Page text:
Perthshire is all abuzz for World Bee Day, with Kinross-based Webster Honey placing more than 100 new hives at sites including Crieff, Dunning and the Strathallan Estate.
As well as producing honey, the hives will be used in beekeeping workshops for schools and nurseries once they reopen, and to give businesses sponsorship opportunities.
Meik Molitor, the beekeeper at Webster Honey, said that assembling so many hives had been an international logistic feat.
“One hundred and twenty packages of bees, which have arrived in stages over several days, is a huge undertaking to manage, involving materials and equipment from several European countries,” he said.
“The hive frames have come from Eastern Europe, the wax sheets from England, together with hive parts from Denmark.
“The bees themselves are from Italy, and I am a German beekeeper looking after them all.”
More than 200 colonies of bees live in the new hives, which have been housed at the company’s school that opened at Scotlandwell last year, before being moved to their new homes.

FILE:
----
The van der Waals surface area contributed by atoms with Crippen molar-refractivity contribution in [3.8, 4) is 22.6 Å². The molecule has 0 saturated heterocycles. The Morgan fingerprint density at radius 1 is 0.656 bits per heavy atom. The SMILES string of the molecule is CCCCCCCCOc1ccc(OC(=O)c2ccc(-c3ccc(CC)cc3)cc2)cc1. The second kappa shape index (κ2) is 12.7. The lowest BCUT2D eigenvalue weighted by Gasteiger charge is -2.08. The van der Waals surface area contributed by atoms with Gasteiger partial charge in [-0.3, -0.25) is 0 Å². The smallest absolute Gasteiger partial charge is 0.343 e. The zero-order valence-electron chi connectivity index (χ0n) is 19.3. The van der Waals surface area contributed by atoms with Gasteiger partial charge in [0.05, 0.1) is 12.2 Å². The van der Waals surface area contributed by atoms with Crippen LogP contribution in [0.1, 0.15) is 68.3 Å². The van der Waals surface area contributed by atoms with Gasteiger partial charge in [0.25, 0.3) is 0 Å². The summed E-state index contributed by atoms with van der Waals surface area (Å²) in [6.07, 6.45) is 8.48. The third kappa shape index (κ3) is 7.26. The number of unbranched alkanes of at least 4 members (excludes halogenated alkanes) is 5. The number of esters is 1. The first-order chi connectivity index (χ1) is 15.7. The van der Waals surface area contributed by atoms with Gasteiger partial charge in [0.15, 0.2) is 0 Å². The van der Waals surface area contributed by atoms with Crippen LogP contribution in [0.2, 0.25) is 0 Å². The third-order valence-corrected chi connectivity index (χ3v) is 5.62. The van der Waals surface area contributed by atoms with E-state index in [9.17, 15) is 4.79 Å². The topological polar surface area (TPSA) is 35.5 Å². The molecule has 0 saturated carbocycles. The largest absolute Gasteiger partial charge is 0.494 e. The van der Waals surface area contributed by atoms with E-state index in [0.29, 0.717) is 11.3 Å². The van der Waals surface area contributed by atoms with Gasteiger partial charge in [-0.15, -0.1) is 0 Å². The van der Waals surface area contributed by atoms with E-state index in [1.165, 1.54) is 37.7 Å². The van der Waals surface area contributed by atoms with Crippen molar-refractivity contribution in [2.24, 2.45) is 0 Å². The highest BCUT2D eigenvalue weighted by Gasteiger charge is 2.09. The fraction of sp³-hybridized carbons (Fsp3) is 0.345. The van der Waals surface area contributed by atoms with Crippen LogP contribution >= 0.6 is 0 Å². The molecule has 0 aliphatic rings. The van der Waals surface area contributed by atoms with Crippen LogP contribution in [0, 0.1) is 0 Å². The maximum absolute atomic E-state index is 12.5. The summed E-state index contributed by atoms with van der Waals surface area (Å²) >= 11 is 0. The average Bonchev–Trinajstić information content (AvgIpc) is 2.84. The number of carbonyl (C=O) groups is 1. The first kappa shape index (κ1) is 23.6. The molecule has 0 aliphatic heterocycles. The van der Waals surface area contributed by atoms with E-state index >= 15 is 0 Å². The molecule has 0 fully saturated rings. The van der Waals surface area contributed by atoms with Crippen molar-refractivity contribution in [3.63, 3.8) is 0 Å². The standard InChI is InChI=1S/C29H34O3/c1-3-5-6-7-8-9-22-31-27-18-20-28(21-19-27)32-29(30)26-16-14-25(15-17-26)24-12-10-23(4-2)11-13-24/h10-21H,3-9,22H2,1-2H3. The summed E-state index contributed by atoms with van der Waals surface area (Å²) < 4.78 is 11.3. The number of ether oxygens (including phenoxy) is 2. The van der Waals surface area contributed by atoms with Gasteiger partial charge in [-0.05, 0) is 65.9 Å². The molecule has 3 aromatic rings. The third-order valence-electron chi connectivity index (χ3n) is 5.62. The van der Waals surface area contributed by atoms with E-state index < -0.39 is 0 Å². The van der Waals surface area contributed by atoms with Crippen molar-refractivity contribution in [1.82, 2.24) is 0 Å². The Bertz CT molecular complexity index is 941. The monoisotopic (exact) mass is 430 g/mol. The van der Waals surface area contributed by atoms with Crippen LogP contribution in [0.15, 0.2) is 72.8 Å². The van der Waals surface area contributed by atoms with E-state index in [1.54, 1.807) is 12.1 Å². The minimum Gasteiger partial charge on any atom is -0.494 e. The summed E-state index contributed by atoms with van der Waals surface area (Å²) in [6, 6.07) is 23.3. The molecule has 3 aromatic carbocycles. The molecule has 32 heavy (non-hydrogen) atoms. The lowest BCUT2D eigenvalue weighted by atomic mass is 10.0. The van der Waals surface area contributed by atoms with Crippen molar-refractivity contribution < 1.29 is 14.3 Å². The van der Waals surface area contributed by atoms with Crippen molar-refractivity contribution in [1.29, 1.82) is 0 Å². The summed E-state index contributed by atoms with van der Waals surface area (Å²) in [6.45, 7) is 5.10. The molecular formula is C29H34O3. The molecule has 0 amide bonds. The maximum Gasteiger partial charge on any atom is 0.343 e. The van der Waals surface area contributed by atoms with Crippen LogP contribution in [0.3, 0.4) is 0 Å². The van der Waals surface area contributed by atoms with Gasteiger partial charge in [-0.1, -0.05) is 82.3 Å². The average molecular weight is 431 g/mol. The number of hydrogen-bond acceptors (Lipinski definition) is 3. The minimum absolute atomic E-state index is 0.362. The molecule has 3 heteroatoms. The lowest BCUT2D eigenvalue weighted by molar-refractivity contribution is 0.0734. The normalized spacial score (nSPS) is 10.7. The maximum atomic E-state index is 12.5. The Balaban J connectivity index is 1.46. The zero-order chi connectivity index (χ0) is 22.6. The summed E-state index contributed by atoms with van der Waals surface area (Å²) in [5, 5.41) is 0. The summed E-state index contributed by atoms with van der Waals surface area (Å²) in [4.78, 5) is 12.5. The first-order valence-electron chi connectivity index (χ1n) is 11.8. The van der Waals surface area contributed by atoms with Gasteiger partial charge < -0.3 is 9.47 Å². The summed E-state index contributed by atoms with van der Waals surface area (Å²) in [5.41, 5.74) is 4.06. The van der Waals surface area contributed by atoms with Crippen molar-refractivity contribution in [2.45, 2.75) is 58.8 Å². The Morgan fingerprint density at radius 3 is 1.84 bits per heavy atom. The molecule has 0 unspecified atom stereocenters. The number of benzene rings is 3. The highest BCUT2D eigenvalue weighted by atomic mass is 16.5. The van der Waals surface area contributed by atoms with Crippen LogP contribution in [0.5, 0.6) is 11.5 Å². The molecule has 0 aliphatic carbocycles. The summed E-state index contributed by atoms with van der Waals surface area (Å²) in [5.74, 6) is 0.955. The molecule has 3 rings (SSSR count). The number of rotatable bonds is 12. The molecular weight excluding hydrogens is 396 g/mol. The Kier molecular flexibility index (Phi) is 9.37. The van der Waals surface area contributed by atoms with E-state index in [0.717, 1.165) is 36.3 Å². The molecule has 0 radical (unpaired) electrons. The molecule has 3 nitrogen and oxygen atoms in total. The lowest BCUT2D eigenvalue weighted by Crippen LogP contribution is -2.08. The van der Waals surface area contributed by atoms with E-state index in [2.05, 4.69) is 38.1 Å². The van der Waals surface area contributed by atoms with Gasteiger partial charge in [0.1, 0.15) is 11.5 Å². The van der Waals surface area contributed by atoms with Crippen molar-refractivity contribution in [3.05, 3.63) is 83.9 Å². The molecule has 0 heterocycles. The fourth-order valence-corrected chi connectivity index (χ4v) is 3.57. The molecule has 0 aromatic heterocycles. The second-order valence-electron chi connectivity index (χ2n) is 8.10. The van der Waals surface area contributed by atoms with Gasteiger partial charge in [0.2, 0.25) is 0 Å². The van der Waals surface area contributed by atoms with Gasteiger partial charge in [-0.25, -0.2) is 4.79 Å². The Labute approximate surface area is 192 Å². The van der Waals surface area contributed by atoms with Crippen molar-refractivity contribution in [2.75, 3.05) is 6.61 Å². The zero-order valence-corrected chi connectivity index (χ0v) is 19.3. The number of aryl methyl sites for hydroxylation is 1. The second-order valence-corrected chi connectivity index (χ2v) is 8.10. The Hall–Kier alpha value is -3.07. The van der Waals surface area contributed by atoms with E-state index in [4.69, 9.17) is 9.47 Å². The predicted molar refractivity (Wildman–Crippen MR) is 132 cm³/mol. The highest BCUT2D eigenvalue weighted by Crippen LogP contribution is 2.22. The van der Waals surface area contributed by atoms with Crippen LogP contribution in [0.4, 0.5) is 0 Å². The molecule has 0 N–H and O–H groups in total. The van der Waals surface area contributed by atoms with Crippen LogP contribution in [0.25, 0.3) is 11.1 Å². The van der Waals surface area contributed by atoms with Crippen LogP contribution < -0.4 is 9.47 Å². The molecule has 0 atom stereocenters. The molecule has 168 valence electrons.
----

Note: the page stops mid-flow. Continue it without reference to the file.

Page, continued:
“Bees are doing well during the lockdown – that’s one silver lining for us,” Molitor pointed out.
“Everyone is at home doing their gardens and planting flowers, less parks and grounds are getting cut, so it’s great for bees to forage, and the air quality is much improved due to lack of traffic.”
He’s looking forward to teaching children again once the lockdown is eased.
“Obviously, we can’t do any school or nursery engagement at the moment until the schools reopen, which is real shame,” Meik added.
“As soon as it is safe to do so we will be back teaching children about bees.
“They absolutely love the courses, and last term we successfully widened out the areas of Scotland we are covering, by going to schools in Glasgow and the west for the very first time.”
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